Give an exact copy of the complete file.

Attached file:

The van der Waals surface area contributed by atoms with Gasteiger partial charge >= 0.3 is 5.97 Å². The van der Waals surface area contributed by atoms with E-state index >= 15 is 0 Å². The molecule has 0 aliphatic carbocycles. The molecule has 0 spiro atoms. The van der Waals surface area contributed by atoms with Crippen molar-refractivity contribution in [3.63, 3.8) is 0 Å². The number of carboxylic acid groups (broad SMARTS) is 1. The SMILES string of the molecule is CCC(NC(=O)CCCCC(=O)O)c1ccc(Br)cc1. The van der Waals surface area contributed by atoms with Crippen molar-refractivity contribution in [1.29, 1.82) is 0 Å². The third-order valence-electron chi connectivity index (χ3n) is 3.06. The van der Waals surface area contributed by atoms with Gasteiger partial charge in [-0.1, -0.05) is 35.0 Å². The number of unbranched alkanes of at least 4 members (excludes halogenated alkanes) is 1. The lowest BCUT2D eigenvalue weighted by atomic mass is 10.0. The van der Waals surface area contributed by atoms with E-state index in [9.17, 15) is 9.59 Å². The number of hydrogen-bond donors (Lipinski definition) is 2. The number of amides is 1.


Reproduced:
The van der Waals surface area contributed by atoms with Gasteiger partial charge >= 0.3 is 5.97 Å². The van der Waals surface area contributed by atoms with E-state index >= 15 is 0 Å². The molecule has 0 aliphatic carbocycles. The molecule has 0 spiro atoms. The van der Waals surface area contributed by atoms with Crippen molar-refractivity contribution in [3.63, 3.8) is 0 Å². The number of carboxylic acid groups (broad SMARTS) is 1. The SMILES string of the molecule is CCC(NC(=O)CCCCC(=O)O)c1ccc(Br)cc1. The van der Waals surface area contributed by atoms with Crippen molar-refractivity contribution in [1.29, 1.82) is 0 Å². The third-order valence-electron chi connectivity index (χ3n) is 3.06. The van der Waals surface area contributed by atoms with Gasteiger partial charge in [-0.1, -0.05) is 35.0 Å². The number of unbranched alkanes of at least 4 members (excludes halogenated alkanes) is 1. The lowest BCUT2D eigenvalue weighted by atomic mass is 10.0. The van der Waals surface area contributed by atoms with E-state index in [9.17, 15) is 9.59 Å². The number of hydrogen-bond donors (Lipinski definition) is 2. The number of amides is 1.